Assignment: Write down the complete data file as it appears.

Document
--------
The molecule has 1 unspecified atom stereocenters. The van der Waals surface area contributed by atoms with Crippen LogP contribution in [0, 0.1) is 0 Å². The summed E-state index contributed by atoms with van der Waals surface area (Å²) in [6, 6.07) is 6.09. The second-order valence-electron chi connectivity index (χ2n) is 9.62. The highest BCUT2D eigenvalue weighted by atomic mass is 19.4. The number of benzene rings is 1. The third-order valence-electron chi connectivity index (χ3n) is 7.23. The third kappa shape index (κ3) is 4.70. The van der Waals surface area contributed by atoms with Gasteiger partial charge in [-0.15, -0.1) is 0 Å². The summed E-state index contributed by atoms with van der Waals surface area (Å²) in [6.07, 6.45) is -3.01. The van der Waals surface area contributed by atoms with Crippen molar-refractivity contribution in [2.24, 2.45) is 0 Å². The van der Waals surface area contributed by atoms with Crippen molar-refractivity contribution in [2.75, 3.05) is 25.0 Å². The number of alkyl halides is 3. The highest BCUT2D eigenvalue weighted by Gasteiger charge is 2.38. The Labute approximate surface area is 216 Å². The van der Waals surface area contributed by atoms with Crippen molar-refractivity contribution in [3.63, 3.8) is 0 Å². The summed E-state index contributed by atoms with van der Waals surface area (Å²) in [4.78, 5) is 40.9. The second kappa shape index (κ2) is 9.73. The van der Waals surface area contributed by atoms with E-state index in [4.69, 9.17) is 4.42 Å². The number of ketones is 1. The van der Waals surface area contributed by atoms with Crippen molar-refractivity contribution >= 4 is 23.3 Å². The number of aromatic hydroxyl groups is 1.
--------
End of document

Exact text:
The molecule has 1 unspecified atom stereocenters. The van der Waals surface area contributed by atoms with Crippen LogP contribution in [0, 0.1) is 0 Å². The summed E-state index contributed by atoms with van der Waals surface area (Å²) in [6, 6.07) is 6.09. The second-order valence-electron chi connectivity index (χ2n) is 9.62. The highest BCUT2D eigenvalue weighted by atomic mass is 19.4. The number of benzene rings is 1. The third-order valence-electron chi connectivity index (χ3n) is 7.23. The third kappa shape index (κ3) is 4.70. The van der Waals surface area contributed by atoms with Gasteiger partial charge in [-0.15, -0.1) is 0 Å². The summed E-state index contributed by atoms with van der Waals surface area (Å²) in [6.07, 6.45) is -3.01. The van der Waals surface area contributed by atoms with Crippen molar-refractivity contribution in [2.24, 2.45) is 0 Å². The van der Waals surface area contributed by atoms with Crippen molar-refractivity contribution in [2.75, 3.05) is 25.0 Å². The number of alkyl halides is 3. The highest BCUT2D eigenvalue weighted by Gasteiger charge is 2.38. The Labute approximate surface area is 216 Å². The van der Waals surface area contributed by atoms with Crippen molar-refractivity contribution in [3.63, 3.8) is 0 Å². The summed E-state index contributed by atoms with van der Waals surface area (Å²) in [4.78, 5) is 40.9. The second kappa shape index (κ2) is 9.73. The van der Waals surface area contributed by atoms with E-state index in [4.69, 9.17) is 4.42 Å². The number of ketones is 1. The van der Waals surface area contributed by atoms with Crippen molar-refractivity contribution >= 4 is 23.3 Å². The number of aromatic hydroxyl groups is 1.